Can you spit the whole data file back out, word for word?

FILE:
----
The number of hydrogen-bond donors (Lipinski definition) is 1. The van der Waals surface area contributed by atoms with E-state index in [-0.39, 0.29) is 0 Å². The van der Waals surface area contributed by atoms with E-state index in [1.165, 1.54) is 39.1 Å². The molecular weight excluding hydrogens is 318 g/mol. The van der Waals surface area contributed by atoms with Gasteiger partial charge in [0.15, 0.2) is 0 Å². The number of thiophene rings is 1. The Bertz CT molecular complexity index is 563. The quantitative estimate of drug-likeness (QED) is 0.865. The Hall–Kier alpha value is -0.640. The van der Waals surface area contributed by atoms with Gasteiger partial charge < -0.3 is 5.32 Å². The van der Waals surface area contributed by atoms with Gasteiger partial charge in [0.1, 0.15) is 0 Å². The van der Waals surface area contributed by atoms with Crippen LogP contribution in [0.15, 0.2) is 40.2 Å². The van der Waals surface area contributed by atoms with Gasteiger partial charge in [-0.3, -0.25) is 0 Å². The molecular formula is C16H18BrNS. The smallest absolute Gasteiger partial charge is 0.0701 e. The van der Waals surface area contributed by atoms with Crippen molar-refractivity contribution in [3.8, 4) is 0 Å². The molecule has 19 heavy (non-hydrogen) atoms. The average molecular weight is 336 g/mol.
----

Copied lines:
The number of hydrogen-bond donors (Lipinski definition) is 1. The van der Waals surface area contributed by atoms with E-state index in [-0.39, 0.29) is 0 Å². The van der Waals surface area contributed by atoms with E-state index in [1.165, 1.54) is 39.1 Å². The molecular weight excluding hydrogens is 318 g/mol. The van der Waals surface area contributed by atoms with Gasteiger partial charge in [0.15, 0.2) is 0 Å². The number of thiophene rings is 1. The Bertz CT molecular complexity index is 563. The quantitative estimate of drug-likeness (QED) is 0.865. The Hall–Kier alpha value is -0.640. The van der Waals surface area contributed by atoms with Gasteiger partial charge < -0.3 is 5.32 Å². The van der Waals surface area contributed by atoms with Gasteiger partial charge in [0.1, 0.15) is 0 Å². The van der Waals surface area contributed by atoms with Crippen LogP contribution in [0.15, 0.2) is 40.2 Å². The van der Waals surface area contributed by atoms with Gasteiger partial charge in [-0.3, -0.25) is 0 Å². The molecular formula is C16H18BrNS. The smallest absolute Gasteiger partial charge is 0.0701 e. The van der Waals surface area contributed by atoms with Crippen molar-refractivity contribution in [3.8, 4) is 0 Å². The molecule has 19 heavy (non-hydrogen) atoms. The average molecular weight is 336 g/mol.